Boppard

Boppard is a quintessential medieval German town, with a beautifully-preserved town center and views of the river valley and endless vineyards. A favorite activity among travelers in this town is the hike or chairlift up to Vierseenblick (Four Lakes View), from where the Rhine River appears to be four separate lakes. This is also one of the richest wine producing regions in the Moselle, so wine lovers are in luck. Recommended by Anwesha Ray.

Limburg

The romantic town of Limburg an der Lahn grew around the 7th-century Limburg Castle. The town is known for its impeccably-maintained old town lined with half-timbered houses ranging from 13th to 17th centuries, including the oldest free-standing house in Germany. The Romanesque architecture of St. George Cathedral is also a significant sight. Recommended by Anwesha Ray.

Marburg

Marburg is, quite literally, a fairy-tale town. The Brothers Grimm studied here from 1802-06, and were so enchanted by the town’s medieval flair, cobbled alleys, stunning architecture and lush countryside, that they weaved elements of this town in their famous fairy tales. Painter Otto Ubbelohde also drew inspiration from this town while working on his illustrations for the Grimm fairy tales. Marburg is an important stop in Germany’s Fairy Tale Route, and offers several fairy tale-themed tours to visitors. Recommended by Anwesha Ray.

Bad Homburg

Bad Homburg is yet another spa town that attracts visitors with its healing, curative hot springs. This posh, upscale town also has several noteworthy spots for architecture enthusiasts, including Kurhaus, Saalburg Roman Fortress, Russian Orthodox Church and Church of the Redeemer. Recommended by Anwesha Ray.

Hanau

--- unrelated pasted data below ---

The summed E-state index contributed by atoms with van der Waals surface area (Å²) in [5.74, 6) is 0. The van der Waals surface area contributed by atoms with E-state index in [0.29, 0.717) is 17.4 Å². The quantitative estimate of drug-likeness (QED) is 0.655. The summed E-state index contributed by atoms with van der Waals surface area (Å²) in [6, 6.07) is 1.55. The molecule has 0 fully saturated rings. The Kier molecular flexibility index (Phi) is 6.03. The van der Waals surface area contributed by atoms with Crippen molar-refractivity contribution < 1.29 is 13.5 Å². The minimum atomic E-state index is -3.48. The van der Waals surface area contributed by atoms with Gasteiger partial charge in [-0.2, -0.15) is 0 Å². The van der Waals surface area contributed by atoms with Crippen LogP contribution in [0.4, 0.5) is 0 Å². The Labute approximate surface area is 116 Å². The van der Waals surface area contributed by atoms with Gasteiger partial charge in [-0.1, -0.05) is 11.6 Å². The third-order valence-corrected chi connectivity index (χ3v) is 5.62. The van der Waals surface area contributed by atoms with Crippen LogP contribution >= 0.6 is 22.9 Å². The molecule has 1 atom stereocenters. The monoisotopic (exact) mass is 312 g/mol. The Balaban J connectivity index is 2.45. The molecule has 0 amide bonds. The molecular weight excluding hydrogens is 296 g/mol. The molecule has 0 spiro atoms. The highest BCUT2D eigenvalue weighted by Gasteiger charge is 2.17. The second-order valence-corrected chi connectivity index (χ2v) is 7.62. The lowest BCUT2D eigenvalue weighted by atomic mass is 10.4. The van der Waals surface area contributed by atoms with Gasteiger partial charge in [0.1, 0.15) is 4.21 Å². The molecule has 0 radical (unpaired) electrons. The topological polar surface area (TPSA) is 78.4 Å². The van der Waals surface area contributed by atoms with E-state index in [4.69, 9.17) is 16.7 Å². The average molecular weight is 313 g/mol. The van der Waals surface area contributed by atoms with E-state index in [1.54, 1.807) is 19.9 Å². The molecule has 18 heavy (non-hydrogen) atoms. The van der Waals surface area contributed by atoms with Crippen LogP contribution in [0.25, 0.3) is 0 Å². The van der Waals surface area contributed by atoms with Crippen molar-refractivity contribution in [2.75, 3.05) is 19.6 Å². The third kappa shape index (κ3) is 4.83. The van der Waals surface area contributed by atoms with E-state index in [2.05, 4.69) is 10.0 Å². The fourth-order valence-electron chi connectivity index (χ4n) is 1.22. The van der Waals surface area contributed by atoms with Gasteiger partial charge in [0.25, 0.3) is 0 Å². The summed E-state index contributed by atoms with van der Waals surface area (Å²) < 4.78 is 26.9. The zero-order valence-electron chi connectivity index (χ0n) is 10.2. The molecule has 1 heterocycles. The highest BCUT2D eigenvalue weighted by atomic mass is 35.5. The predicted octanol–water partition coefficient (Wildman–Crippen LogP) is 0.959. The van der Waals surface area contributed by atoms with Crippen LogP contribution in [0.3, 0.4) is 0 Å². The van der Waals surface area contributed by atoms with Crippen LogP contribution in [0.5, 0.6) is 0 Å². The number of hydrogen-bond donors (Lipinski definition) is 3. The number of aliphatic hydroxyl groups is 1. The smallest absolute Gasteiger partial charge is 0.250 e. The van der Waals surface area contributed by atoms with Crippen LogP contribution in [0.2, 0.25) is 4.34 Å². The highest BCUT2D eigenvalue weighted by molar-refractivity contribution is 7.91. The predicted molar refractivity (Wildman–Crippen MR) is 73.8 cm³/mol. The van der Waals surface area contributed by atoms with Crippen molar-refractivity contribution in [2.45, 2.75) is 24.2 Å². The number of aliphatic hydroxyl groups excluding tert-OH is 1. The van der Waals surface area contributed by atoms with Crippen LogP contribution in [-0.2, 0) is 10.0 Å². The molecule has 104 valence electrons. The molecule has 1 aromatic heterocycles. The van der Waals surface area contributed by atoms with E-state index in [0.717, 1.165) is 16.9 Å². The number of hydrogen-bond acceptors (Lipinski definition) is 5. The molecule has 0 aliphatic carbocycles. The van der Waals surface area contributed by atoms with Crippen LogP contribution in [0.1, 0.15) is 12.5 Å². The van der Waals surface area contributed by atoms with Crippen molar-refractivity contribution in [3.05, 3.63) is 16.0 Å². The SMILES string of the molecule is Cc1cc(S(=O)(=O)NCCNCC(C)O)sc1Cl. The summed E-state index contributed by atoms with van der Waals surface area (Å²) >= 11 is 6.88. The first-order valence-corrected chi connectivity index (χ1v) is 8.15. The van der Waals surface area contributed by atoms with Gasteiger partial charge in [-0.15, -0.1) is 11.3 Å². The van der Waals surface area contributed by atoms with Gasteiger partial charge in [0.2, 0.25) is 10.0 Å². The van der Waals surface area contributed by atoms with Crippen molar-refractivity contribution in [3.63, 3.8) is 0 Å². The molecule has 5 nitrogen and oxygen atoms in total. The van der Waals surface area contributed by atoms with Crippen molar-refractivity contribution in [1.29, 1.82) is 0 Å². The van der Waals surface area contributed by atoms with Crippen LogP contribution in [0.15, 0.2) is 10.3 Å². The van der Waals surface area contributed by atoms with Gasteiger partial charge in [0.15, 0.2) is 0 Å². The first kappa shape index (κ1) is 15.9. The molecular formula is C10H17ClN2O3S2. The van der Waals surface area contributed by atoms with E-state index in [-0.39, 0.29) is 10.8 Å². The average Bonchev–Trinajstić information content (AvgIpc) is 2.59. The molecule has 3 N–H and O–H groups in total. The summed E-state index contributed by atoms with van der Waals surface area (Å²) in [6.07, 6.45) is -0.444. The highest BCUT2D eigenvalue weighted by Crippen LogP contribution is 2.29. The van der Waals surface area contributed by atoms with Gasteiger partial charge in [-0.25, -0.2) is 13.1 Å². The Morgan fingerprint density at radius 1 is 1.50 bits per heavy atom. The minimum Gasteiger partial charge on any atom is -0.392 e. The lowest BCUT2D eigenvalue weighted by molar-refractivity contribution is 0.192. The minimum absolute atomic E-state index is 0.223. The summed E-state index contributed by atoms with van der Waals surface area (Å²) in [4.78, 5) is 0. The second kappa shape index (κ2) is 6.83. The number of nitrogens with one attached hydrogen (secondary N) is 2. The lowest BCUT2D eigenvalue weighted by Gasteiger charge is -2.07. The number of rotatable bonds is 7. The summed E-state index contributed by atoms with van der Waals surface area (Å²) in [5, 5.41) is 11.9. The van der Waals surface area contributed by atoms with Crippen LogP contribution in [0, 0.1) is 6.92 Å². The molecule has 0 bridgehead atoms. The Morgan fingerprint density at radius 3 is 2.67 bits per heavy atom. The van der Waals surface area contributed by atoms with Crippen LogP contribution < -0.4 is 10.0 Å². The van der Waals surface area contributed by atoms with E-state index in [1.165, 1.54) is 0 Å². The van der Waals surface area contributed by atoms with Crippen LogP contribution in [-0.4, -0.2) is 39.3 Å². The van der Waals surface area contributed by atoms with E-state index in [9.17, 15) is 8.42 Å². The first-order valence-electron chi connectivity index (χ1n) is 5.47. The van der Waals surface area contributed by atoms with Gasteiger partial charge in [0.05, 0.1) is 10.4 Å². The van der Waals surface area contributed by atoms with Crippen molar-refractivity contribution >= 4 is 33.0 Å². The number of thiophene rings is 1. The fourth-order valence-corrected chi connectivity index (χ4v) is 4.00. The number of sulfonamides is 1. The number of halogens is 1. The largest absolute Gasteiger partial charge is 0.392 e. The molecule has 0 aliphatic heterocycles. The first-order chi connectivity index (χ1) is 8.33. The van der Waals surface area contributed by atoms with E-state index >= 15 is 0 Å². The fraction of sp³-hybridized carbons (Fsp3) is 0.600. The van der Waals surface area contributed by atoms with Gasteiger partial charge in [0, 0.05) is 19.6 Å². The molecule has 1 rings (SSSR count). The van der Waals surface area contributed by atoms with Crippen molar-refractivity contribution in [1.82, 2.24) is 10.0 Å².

Hanau is the birthplace of the Brothers Grimm, and the southernmost point of the iconic German Fairy Tale Route. The most significant sight in this town is the superb timber-framed Deutsches Goldschmiedehaus. Hessisches Puppen & Spielzeug Museum (Doll and Toy Museum) is a very popular family attraction. Recommended by Anwesha Ray.

Gelnhausen

The quintessential German medieval town of Gelnhausen is known for its Imperial Palace by the River Kinzig, built in the 12th century during the rule of Emperor Frederick I (Barbarossa). Another important landmark of Gelnhausen is the Hexenturm (Witches Tower), remnant of the city’s 15th century fortifications, where suspected witches used to be imprisoned before being burned at the stake or drowned. Recommended by Anwesha Ray.

Fulda

The baroque city of Fulda developed around a Benedictine monastery established in the year 744. Fulda has a lot of important architecture, including the 18th century royal palace, former residence of the Prince-Abbots, the neoclassical Orangerie and the ornate Fulda Cathedral. Recommended by Anwesha Ray.

Kassel

The riverside city of Kassel woos visitors with its globally-reputed art exhibition, Documenta (that takes place once every five years), the fairy-tale Löwenburg Castle, Bergpark Wilhelmshöhe (a Unesco site), the 400-acre Karlsaue Park, and museums dedicated to the Brothers Grimm. Recommended by Anwesha Ray.

Darmstadt

Darmstadt houses the famous Technical University and several aerospatial and engineering institutes, which earned it the title of ‘The City of Science’. Architecture enthusiasts are sure to be delighted by the sights of Darmstadt, especially the Russian Chapel, the ducal residence and the breathtaking architecture of the fairy-tale themed residential complex called Waldspirale. Recommended by Anwesha Ray.

Quedlinburg

In the Cute Old Town department, there is not much in Germany that beats Quedlinburg. Equidistant between Hanover and Leipzig, the half-timbered houses have sagged with time – 1,200 years – but have not lost an ounce of their charm. Residents have not been shy with the paint can or the flower pot and the result is a place made for the camera, or a romantic weekend away. Recommended by Evelyn Smallwood.

Monschau

The Eiffel region in the northwestern state of Nordrhein Westphalia is a bit like Tennessee or Kentucky – rural and extremely beautiful. Monschau is a small resort town 30km (18.6 miles) south of Aachen right on the Belgian border that looks as if it has been frozen in time. Visit the coffee roaster, the mustard mill and the one of the many fantastic bakery-cafés. Recommended by Evelyn Smallwood.